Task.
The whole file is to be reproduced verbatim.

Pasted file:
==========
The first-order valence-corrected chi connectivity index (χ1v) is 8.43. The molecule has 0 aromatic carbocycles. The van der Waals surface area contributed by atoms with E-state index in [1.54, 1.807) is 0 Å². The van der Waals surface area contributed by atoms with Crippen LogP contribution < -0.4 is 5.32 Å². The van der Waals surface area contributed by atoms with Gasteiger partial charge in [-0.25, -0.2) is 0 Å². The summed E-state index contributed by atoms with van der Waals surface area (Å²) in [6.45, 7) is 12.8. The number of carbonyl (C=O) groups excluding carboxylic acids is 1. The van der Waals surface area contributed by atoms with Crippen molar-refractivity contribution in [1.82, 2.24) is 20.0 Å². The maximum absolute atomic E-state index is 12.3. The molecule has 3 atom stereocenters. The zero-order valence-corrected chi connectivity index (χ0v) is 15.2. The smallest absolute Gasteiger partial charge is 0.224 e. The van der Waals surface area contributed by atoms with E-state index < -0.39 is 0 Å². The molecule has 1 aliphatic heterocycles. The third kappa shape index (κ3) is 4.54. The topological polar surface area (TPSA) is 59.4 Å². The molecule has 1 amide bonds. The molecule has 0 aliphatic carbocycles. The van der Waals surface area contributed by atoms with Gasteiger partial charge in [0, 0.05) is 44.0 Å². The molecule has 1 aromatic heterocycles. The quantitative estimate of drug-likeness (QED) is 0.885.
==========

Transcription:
The first-order valence-corrected chi connectivity index (χ1v) is 8.43. The molecule has 0 aromatic carbocycles. The van der Waals surface area contributed by atoms with E-state index in [1.54, 1.807) is 0 Å². The van der Waals surface area contributed by atoms with Crippen LogP contribution < -0.4 is 5.32 Å². The van der Waals surface area contributed by atoms with Gasteiger partial charge in [-0.25, -0.2) is 0 Å². The summed E-state index contributed by atoms with van der Waals surface area (Å²) in [6.45, 7) is 12.8. The number of carbonyl (C=O) groups excluding carboxylic acids is 1. The van der Waals surface area contributed by atoms with Crippen molar-refractivity contribution in [1.82, 2.24) is 20.0 Å². The maximum absolute atomic E-state index is 12.3. The molecule has 3 atom stereocenters. The zero-order valence-corrected chi connectivity index (χ0v) is 15.2. The smallest absolute Gasteiger partial charge is 0.224 e. The van der Waals surface area contributed by atoms with E-state index < -0.39 is 0 Å². The molecule has 1 aliphatic heterocycles. The third kappa shape index (κ3) is 4.54. The topological polar surface area (TPSA) is 59.4 Å². The molecule has 1 amide bonds. The molecule has 0 aliphatic carbocycles. The van der Waals surface area contributed by atoms with Gasteiger partial charge in [0, 0.05) is 44.0 Å². The molecule has 1 aromatic heterocycles. The quantitative estimate of drug-likeness (QED) is 0.885.